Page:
Wow. Our experiment is off to a great start—let's see if we can finish it off sooner than expected.
Is the mortgage interest deduction a "middle class" benefit? Sort of. Based on data from the Tax Policy Center, Ezra Klein offers the chart on the right, which shows how much it saves various income groups. If you're low-income, the average benefit is 0-0.1% of your income. If you're smack in the middle of the income range, the benefit is about 1% of your income. If you're at the top of the income range — but not in millionaire land — the benefit is about 1.6-1.7% of your income.
The reason for this is obvious. Lower income people are unlikely to own homes or have big mortgages, so they get no benefit. Median earners are more likely to own homes, but their mortgages are still small. High earners nearly all own homes and all have big mortgages. The result is a tax break that doesn't merely rise linearly with income. Even in percentage terms it's actively more beneficial the more money you make.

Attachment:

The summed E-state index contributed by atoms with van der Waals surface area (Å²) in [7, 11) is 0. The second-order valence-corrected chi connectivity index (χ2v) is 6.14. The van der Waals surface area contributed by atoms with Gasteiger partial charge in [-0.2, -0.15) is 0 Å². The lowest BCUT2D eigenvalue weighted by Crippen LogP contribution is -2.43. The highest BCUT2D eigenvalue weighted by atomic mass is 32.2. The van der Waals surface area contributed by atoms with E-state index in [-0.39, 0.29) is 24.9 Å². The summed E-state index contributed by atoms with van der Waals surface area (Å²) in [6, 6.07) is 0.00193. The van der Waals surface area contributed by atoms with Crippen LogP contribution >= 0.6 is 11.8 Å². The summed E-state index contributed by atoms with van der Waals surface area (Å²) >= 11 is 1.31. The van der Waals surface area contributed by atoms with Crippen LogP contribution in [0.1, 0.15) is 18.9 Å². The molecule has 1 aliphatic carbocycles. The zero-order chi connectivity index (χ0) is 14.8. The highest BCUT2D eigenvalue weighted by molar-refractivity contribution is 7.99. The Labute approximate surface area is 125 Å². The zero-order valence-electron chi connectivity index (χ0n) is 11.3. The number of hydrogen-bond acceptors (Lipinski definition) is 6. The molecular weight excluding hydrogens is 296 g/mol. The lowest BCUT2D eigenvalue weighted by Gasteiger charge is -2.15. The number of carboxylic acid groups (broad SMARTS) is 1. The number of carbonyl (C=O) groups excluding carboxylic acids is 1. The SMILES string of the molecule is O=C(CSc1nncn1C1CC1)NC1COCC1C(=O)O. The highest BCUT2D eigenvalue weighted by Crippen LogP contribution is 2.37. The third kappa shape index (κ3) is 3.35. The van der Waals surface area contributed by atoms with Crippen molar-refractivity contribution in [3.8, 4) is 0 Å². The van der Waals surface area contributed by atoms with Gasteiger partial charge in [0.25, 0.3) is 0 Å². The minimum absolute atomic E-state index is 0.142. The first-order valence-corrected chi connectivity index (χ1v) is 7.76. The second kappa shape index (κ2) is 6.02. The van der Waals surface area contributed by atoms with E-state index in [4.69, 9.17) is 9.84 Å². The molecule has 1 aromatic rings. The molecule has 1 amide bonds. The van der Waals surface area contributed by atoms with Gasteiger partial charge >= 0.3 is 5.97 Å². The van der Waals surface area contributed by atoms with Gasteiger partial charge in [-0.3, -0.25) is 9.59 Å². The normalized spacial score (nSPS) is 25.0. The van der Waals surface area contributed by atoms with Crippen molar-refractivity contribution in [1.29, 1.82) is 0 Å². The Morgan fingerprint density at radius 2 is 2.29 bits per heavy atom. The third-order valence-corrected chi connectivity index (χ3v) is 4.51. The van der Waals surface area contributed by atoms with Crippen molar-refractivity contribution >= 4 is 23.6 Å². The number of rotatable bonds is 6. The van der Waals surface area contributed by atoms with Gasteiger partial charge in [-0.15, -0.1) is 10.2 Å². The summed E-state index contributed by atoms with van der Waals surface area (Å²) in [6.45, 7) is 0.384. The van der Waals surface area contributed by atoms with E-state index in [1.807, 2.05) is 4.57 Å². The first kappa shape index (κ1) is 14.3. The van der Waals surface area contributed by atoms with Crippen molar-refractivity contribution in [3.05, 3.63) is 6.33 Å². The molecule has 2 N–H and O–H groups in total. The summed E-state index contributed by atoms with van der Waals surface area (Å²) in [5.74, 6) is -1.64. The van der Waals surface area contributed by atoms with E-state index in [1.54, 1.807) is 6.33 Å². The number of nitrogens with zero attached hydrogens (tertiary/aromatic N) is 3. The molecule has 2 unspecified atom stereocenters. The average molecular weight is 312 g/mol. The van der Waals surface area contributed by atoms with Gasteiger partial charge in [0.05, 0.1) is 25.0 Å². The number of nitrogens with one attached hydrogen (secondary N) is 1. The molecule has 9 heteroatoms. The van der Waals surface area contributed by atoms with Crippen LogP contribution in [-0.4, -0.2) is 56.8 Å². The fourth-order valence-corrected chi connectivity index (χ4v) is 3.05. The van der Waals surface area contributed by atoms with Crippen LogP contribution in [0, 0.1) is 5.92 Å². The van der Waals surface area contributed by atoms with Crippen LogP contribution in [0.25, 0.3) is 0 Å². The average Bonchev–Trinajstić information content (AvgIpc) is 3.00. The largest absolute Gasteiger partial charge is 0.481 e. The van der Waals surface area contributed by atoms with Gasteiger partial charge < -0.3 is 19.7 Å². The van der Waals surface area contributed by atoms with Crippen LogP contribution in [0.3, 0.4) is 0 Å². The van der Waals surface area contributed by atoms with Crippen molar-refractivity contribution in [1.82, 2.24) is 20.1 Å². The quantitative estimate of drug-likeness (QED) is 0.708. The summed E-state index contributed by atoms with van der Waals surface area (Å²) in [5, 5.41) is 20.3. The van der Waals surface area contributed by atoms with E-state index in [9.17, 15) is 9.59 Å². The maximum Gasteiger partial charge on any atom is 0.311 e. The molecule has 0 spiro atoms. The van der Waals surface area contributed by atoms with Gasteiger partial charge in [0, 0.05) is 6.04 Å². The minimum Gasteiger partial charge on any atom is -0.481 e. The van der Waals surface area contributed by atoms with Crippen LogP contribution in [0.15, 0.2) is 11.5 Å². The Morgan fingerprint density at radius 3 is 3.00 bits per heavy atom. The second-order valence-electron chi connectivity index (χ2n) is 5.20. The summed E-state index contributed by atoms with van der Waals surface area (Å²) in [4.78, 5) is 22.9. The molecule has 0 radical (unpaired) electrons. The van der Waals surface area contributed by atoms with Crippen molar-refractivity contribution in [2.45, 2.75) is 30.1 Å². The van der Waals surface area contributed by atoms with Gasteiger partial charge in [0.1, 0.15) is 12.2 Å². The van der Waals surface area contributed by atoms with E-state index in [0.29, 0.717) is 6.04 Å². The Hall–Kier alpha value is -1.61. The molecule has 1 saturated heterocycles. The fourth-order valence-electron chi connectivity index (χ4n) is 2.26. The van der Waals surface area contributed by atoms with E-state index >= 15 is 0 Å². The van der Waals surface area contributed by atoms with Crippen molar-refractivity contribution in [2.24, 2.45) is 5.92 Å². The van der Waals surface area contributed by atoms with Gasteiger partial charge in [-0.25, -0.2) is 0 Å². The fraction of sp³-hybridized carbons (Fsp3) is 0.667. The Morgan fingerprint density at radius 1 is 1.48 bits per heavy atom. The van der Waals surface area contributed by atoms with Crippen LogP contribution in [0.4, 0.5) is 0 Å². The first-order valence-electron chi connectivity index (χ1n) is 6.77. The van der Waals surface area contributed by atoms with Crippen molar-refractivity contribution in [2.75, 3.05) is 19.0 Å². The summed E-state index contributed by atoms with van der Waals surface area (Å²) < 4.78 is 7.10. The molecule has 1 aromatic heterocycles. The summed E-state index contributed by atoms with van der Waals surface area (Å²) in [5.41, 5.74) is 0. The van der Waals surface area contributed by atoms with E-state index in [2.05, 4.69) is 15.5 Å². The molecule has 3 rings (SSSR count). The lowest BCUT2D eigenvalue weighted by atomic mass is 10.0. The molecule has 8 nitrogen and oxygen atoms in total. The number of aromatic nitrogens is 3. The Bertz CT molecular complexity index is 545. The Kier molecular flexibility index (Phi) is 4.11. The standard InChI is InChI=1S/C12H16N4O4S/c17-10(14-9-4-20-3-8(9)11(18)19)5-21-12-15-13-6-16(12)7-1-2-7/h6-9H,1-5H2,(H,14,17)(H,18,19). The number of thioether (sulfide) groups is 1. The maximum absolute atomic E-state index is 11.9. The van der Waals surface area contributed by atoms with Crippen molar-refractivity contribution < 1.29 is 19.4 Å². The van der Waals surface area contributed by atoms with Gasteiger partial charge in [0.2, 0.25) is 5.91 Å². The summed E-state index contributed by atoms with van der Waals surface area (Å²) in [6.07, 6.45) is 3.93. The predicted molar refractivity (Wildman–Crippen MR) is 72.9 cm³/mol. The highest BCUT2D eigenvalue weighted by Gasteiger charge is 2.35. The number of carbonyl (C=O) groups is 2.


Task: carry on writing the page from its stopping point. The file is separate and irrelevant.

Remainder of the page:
So what if you wanted to make it a little less plutocratic? Some ideas are here, but probably the simplest would be to reduce the cap. Currently the mortgage interest deduction can be taken on loans up to $1 million. If you cut that to, say, $250,000, the middle class would largely keep the same benefit it has now and the upper income brackets would get a benefit about the same or a bit lower (in percentage terms). Plus it would reduce the artificial incentive to buy ever bigger houses. Seems like the least we should do.